Ground-motion relations are developed for California using a stochastic simulation method that exploits the equivalence between finite-fault models and a two-corner point-source model of the earthquake spectrum. First, stochastic simulations are generated for finite-fault ruptures, in order to define the average shape and amplitude level of the radiated spectrum at near-source distances as a function of earthquake size. The length and width of the fault plane are defined based on the moment magnitude of the earthquake and modeled with an array of subfaults. The radiation from each subfault is modeled as a Brune point source using the stochastic model approach; the subfault spectrum has a single-corner frequency. An earthquake rupture initiates at a randomly chosen subfault (hypocenter), and propagates in all directions along the fault plane. A subfault is triggered when rupture propagation reaches its center. Simulations are generated for an observation point by summing the subfault time series, appropriately lagged in time. Fourier spectra are computed for records simulated at many azimuths, placed at equidistant observation points around the fault. The mean Fourier spectrum for each magnitude, at a reference near-source distance, is used to define the shape and amplitude levels of an equivalent point-source spectrum that mimics the salient finite-fault effects. The functional form for the equivalent point-source spectrum contains two corner frequencies.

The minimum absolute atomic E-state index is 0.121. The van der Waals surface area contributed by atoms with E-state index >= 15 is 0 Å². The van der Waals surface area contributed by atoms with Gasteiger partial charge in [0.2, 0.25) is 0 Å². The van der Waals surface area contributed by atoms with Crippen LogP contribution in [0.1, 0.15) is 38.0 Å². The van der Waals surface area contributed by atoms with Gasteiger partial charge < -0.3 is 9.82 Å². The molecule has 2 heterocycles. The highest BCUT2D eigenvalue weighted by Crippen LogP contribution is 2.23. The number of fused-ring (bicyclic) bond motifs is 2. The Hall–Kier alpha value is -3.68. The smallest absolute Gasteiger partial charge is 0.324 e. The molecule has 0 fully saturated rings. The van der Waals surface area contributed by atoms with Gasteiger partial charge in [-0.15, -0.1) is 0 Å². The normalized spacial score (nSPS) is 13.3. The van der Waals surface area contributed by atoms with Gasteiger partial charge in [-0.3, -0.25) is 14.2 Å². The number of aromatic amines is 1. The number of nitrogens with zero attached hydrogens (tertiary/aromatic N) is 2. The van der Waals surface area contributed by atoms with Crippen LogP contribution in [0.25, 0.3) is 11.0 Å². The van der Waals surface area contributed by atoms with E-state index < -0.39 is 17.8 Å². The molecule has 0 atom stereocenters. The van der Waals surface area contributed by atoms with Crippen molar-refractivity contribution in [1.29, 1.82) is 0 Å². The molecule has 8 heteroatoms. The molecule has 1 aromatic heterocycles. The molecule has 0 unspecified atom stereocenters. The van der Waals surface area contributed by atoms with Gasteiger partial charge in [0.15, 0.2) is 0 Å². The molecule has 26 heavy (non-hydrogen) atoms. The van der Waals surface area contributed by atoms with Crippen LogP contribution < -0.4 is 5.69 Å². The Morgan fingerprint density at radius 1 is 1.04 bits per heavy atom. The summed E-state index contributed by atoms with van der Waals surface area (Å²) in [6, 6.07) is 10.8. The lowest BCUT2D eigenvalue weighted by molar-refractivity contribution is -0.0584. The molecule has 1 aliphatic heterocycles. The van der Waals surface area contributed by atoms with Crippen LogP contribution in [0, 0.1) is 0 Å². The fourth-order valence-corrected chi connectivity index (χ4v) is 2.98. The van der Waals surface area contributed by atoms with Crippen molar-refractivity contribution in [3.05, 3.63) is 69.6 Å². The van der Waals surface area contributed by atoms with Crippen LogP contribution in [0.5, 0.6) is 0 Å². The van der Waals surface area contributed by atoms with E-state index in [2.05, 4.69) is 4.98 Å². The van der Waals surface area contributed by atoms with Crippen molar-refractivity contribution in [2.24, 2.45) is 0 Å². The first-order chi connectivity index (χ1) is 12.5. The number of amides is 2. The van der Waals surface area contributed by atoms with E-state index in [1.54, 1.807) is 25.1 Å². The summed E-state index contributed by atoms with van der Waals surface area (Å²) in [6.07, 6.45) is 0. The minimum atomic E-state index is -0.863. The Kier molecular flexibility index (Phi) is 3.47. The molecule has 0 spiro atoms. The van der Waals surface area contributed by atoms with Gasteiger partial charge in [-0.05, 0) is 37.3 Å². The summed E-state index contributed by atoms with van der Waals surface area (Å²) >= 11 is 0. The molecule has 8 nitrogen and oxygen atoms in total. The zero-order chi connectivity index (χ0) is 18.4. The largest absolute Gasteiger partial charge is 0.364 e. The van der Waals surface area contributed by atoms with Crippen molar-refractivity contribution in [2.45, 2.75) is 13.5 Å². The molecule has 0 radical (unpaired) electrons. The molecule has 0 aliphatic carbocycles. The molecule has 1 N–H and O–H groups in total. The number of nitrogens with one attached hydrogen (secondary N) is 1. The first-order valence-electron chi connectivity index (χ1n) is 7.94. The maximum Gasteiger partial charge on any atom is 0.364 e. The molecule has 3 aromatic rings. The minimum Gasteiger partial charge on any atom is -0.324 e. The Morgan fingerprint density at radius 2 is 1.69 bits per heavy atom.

Stochastic point-source simulations, using the derived two-corner source spectrum, are then performed to predict peak-ground-motion parameters and response spectra for a wide range of magnitudes and distances, for generic California sites. The stochastic ground-motion relations, given in the Appendix for rock and soil sites, are in good agreement with the empirical strong-motion database for California; the average ratio of observed to simulated amplitudes is near unity over all frequencies from 0.2 to 12 Hz. The stochastic relations agree well with empirical regression equations (e.g., Abrahamson and Silva, 1997; Boore et al., 1997; Sadigh et al., 1997) in the magnitude-distance ranges well represented by the data, but are better constrained at large distances, due to the use of attenuation parameters based on regional seismographic data. The stochastic ground-motion relations provide a sound basis for estimation of ground motions for earthquakes of magnitude 4 through 8, at distances from 1 to 200 km.